When one café door closes, a pub door opens. Whether it’s preserving and expanding vegetarian cuisine in Collegetown or starting a brew pub from scratch on The Commons, Ithaca restaurant owners don’t see the troubling economy as a problem, but rather as an opportunity to explore their dreams.
Jean McPheeters, president of the Tompkins County Chamber of Commerce, said though it seems like many local businesses are closing, many businesses — especially restaurants — are opening.
“We’ve seen a tremendous number of people who are considering starting businesses right now,” she said. “This is something that often happens in a down economy, so this is not uncommon.”
Nick Antczak and the four co-owners of the Bandwagon Brew Pub on North Cayuga Street are trying something new. After the Lost Dog Café closed in July, the four former employees and former co-owner, John Hughes, opened the new eatery.
Antczak said the team originally wanted to start a brewery production company but decided a brew pub would be more financially feasible in the economy.
“Especially in this town, there’s always going to be a demand for specialty restaurants,” he said. “We felt like we had something good to offer because there is no other brew pub in proper Ithaca.”
According to www.VisitIthaca.com, Ithaca has more restaurants per capita than New York City, ranging from Irish pubs to gourmet tapas bars. With such a large number of restaurants in the area, it can be hard for business owners to maintain sales.
McPheeters said this isn’t always a challenge, but instead a chance to do something different.
“If you’ve been laid off from a job or it’s hard to find a job, a lot of people will choose to think about doing something they’ve always wanted to do, which is start a business,” she said.
Ithaca’s repertoire of distinct and exotic restaurants gives the city an eatery to satisfy every foodie’s craving. ABC Café was a popular vegetarian restaurant in Collegetown.
After the café closed in June, Rob Delphous, one of three co-owners of the new Giving Tree Café, said he and his partners wanted to salvage the café’s distinct style and take over its location on Stewart Avenue. He said the former employees didn’t want to lose the authenticity of ABC’s vegetarian menu.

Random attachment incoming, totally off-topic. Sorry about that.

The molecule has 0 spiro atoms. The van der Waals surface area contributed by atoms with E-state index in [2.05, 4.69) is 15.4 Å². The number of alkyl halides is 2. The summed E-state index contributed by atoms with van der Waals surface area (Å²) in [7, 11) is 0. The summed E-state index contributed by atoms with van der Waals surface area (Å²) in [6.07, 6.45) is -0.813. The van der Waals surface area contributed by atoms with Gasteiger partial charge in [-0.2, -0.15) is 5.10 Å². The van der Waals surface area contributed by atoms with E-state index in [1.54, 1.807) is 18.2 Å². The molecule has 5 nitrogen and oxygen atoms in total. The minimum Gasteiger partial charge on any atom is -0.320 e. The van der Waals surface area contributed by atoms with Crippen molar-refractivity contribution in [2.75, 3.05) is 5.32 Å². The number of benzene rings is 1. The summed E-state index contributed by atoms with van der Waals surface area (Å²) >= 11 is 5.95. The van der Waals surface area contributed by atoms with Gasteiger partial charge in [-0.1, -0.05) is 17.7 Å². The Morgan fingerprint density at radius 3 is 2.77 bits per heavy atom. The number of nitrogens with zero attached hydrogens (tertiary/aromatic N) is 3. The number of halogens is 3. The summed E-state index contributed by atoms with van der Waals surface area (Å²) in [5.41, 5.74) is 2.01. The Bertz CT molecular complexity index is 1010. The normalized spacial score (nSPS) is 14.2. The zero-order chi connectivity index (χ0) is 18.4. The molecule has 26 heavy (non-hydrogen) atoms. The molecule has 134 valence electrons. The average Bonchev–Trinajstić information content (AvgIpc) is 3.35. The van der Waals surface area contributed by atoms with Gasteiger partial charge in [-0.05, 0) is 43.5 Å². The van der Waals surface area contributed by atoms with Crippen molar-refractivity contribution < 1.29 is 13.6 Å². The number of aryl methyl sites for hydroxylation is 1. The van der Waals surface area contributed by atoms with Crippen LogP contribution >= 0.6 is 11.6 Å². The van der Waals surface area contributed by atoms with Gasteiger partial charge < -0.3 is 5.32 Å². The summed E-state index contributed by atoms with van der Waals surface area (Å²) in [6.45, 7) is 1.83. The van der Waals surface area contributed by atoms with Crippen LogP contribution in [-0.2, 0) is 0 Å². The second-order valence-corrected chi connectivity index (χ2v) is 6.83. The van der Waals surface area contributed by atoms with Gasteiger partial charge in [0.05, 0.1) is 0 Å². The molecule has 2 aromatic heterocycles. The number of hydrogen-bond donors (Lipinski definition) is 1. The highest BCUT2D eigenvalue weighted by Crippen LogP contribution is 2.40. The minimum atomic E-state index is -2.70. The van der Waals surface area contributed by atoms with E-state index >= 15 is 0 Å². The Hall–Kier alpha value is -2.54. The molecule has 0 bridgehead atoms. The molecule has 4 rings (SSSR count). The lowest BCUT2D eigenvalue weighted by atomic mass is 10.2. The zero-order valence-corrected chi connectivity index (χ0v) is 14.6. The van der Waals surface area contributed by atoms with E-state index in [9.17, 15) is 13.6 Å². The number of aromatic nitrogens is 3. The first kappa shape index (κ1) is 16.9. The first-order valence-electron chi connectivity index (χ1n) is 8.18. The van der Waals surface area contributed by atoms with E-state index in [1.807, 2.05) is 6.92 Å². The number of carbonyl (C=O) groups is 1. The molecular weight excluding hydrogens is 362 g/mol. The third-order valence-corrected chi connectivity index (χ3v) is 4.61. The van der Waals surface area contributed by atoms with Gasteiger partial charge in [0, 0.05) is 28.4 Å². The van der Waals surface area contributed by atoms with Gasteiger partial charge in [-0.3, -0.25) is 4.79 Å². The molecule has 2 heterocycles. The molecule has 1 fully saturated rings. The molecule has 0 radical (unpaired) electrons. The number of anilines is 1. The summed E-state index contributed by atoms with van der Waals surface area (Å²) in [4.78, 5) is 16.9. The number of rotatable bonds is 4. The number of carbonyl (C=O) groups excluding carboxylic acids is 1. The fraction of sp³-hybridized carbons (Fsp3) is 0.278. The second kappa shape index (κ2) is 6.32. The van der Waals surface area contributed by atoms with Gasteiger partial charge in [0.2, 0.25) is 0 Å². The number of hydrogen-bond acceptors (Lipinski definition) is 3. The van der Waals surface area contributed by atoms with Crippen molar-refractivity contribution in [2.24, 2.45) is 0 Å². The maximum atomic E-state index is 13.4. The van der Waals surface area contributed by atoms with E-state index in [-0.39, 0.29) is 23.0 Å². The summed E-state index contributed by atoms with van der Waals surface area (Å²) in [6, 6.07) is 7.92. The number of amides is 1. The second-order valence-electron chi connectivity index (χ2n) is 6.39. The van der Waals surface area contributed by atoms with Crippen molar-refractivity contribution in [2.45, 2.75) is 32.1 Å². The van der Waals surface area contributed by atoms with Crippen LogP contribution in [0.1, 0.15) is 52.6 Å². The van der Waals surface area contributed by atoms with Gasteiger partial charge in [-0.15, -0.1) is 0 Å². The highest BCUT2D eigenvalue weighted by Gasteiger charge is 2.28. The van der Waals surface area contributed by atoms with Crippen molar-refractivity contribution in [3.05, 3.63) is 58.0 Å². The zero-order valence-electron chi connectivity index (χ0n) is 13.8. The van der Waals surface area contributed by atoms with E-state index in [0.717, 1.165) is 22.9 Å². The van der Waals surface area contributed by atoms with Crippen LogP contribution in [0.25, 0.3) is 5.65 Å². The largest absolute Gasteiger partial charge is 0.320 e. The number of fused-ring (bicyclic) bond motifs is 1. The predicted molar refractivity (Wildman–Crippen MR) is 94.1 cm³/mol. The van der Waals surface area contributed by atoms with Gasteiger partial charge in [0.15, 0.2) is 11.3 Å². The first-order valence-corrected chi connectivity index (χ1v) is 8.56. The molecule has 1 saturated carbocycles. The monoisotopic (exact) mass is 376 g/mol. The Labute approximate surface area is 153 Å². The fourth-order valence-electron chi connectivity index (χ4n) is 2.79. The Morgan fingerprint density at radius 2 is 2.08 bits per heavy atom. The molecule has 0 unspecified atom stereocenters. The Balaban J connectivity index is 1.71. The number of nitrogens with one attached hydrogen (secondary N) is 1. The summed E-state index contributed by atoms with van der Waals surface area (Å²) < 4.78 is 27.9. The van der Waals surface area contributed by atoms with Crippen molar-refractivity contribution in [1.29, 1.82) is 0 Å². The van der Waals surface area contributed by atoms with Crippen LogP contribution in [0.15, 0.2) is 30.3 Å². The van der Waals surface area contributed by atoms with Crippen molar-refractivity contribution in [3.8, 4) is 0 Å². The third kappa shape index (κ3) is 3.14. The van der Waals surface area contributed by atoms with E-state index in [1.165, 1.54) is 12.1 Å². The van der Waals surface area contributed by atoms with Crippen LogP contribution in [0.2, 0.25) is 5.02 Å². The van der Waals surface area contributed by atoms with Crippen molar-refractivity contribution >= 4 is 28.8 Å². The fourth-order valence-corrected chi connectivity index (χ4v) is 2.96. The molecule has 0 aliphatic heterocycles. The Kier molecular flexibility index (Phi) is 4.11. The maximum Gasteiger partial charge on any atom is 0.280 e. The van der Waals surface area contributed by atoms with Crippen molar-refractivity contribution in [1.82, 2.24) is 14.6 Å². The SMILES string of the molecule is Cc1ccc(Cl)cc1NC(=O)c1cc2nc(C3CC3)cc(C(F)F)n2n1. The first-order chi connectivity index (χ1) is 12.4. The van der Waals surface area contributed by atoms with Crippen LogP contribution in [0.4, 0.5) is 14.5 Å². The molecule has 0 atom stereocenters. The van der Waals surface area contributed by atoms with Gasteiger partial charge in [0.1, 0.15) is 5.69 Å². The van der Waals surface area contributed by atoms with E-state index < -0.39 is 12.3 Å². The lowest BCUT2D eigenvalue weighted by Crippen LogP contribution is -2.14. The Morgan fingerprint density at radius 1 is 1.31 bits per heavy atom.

“[The ABC Café] was an institution, and we were looking forward to moving on with that idea of being an institution for the community,” Delphous said.
Sean Lunny, one of the other co-owners, said the Giving Tree Café will expand because of its predecessor’s importance in the community.
“We had 1,300 people in our Facebook group before we even opened,” he said. “People were dying to see this place open.”
Senior Jessica Weston said she has gone to the ABC Café since her freshman year. She said she hoped something would reopen to continue ABC Café’s tradition of tasty vegetarian and vegan cuisine.
“Having a restaurant like the Giving Tree is very important for this community,” she said.
While the Giving Tree Café is preserving its cuisine, Antczak said Bandwagon is trying something new.
“We don’t want people to think [Bandwagon] is the Lost Dog Café Jr.,” he said. “We’re trying to keep it fresh so people will keep coming back.”
The Bandwagon team isn’t the only experienced set of restaurant owners opting to try again. The Kadar family, who previously owned Oliver’s in Collegetown and Budapest Café on The Commons, has now taken over Queen of Tarts on Maple Avenue and turned it into the Coal House Café — a Hungarian-inspired bistro.
Elizabeth Boze, a barista at the new café, said she was part of the package when the Kadar family bought Queen of Tarts. The family kept all of the former employees of Queen of Tarts.
“They felt that the spot was too good to pass up,” Boze said. “It’s unique, and it’s the only place like it up here [in Collegetown].”
Helen Kiluk found a spot she wanted to spice up in the community, as well. She said she needed a change after closing her clothing store, HMK Clothing, in Owego last year. Kiluk renovated the Ithaca Diner on West State Street and turned it into her own Prize Diner by adding all new equipment and meals to the menu.
“I worked in food service for about 25 years, and that’s really what I knew,” she said.
Kiluk said she knows the Ithaca Diner was a staple in the community with its breakfast specials and cozy environment. She wants to continue that legacy through her customer service and homemade soup and potatoes.
“I don’t want to make a million dollars from this,” she said. “I just want to continue to provide Ithaca with some great cooking and something comfortable for students and the local clientele.”
Though the economy is still struggling, Antczak said he isn’t too worried. To him and the rest of the team, opening Bandwagon is about more than just making money.
“There’s always going to be people willing to throw their hats into the ring,” he said. “But if you don’t do it, then you have no idea if you’re going to succeed or you’re going to fail. You can’t live being afraid of failing.”